By James Carville - 04/15/14 05:59 PM EDT
OPINION l This past Sunday I joined a panel of distinguished pundits on “This Week with George Stephanopoulos,” and to the surprise of no viewers we spent a considerable amount of time discussing the prospects of a presidential race between Hillary Clinton, former secretary of State and former first lady, and Jeb Bush, former Florida governor and brother to former President George W. Bush, in 2016. A debate ensued about how each candidate might overcome or utilize their respective last names to their advantage.
The one thing that I know — and I’m sure Secretary Clinton knows — is that come 2016, the voters will not really be looking for an election to rehash old debates. It is not going to be about former President Bill Clinton’s record, just as it is not going to be about Bush 43’s record. Frankly, as highly regarded as Bill Clinton’s presidency was, it was better than you think. Similarly, the way we loathed George W. Bush’s time in office, it was worse than you think.
Rarely has there been a coming presidential campaign with such an obvious and effective message available to a candidate. We can continue to list what this will be about — Bill Clinton; George W. Bush; the attach in Benghazi, Libya;Monica Lewinsky; Whitewater; the IRS political targeting scandal — but none of that is going to matter one half of an inch outside of the right-wing echo chamber. Reince Priebus, the chairman of the Republican National Committee, said in February that Republicans will have a “truckload” of material to use against Secretary Clinton. Well, I will help Reince drive those trucks and show him where to park. It isn’t what matters, and it is not what voters care about.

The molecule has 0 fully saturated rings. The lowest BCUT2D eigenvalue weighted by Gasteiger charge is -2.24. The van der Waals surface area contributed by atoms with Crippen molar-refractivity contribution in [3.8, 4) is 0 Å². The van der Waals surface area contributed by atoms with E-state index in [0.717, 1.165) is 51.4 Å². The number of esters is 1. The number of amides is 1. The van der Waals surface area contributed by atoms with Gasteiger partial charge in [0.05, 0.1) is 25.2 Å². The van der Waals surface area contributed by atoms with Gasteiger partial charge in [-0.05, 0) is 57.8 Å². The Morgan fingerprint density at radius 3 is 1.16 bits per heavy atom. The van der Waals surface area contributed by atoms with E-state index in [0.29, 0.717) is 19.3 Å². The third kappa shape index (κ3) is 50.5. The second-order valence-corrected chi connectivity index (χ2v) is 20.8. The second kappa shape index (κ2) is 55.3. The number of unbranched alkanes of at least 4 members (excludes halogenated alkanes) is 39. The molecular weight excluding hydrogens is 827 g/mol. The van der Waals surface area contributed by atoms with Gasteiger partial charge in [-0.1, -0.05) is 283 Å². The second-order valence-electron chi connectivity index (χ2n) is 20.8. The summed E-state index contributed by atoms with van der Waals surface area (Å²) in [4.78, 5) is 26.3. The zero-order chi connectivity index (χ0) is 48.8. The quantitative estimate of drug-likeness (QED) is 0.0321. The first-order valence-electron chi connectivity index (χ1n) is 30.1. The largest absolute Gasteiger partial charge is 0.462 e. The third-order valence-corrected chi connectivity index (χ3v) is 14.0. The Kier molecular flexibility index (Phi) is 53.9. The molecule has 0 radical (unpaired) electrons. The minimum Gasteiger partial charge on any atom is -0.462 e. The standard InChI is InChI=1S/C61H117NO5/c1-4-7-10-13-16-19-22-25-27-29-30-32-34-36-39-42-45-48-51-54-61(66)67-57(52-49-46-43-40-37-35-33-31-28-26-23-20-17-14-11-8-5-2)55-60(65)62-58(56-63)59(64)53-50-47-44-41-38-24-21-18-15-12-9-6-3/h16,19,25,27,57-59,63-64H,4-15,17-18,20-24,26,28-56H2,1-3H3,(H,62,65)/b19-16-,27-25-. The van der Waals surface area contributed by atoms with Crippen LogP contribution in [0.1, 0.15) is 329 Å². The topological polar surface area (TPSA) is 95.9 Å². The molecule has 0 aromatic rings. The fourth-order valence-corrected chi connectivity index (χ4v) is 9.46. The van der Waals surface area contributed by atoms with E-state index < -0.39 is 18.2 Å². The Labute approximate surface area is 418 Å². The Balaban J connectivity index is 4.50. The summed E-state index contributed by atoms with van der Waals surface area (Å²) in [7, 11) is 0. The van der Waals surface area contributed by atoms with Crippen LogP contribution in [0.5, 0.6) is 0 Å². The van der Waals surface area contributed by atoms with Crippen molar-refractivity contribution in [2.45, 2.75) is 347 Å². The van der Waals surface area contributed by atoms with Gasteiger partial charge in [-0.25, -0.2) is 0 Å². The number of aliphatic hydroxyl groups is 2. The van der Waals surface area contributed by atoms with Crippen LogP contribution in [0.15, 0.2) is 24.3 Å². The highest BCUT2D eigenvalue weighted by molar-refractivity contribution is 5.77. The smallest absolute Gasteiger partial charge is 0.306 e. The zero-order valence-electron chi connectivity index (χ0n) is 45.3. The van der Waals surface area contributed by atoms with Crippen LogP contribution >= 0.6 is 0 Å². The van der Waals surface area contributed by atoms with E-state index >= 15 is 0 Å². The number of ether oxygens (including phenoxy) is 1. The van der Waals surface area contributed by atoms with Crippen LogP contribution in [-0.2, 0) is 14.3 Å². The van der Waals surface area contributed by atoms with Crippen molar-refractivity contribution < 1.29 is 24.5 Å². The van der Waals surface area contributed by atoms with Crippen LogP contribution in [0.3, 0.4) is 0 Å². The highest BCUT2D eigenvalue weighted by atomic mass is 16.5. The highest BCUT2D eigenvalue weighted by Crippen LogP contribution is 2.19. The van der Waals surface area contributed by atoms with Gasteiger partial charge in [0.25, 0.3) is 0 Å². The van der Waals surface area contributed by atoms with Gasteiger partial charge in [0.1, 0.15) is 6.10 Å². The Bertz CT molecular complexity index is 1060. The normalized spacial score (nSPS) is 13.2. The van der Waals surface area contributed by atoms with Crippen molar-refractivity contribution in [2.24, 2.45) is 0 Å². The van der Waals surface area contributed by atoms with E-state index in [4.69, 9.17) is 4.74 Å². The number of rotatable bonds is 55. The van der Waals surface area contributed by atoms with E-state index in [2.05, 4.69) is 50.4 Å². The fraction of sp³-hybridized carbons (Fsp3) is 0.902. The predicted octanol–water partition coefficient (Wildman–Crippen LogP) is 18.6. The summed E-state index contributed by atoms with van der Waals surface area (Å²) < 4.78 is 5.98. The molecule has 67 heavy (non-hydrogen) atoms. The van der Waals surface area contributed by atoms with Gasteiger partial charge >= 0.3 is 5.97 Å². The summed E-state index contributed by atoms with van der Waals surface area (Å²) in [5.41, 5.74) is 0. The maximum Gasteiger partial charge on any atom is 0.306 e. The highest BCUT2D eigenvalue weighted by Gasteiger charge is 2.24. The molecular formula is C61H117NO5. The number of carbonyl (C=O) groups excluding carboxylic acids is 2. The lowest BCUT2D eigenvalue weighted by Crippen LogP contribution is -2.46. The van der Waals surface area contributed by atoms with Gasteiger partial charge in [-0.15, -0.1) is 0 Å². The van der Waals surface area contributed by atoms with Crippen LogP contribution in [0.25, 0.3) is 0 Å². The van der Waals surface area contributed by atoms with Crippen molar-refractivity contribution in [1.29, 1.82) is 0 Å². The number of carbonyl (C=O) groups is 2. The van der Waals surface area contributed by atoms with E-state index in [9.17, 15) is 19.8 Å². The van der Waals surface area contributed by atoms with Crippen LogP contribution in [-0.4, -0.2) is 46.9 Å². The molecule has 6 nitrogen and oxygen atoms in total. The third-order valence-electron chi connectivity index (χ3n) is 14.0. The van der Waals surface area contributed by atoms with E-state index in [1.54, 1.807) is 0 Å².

To a large extent it is going to be less about President Obama and what happened during his administration than people think. The Democrats and our nominee presumably — and hopefully, Secretary Clinton — will say the following: “Obama had a huge task, he had to wind down wars in the Middle East, he had to rescue the American auto industry, and, by the way, he had to fix a very broken healthcare system. And you know what, he did those things, but the task ahead of us is difficult and necessary.”
The task ahead is about growing and expanding the middle class. It is about creating the conditions where people who play by the rules and work hard can get ahead. The message is about expanding economic opportunity for the American people.
Carville is a political contributor for Fox News. He also serves as a professor at Tulane University in New Orleans, where he lives with his wife, Republican strategist Mary Matalin. Their book Love and War is in stores now.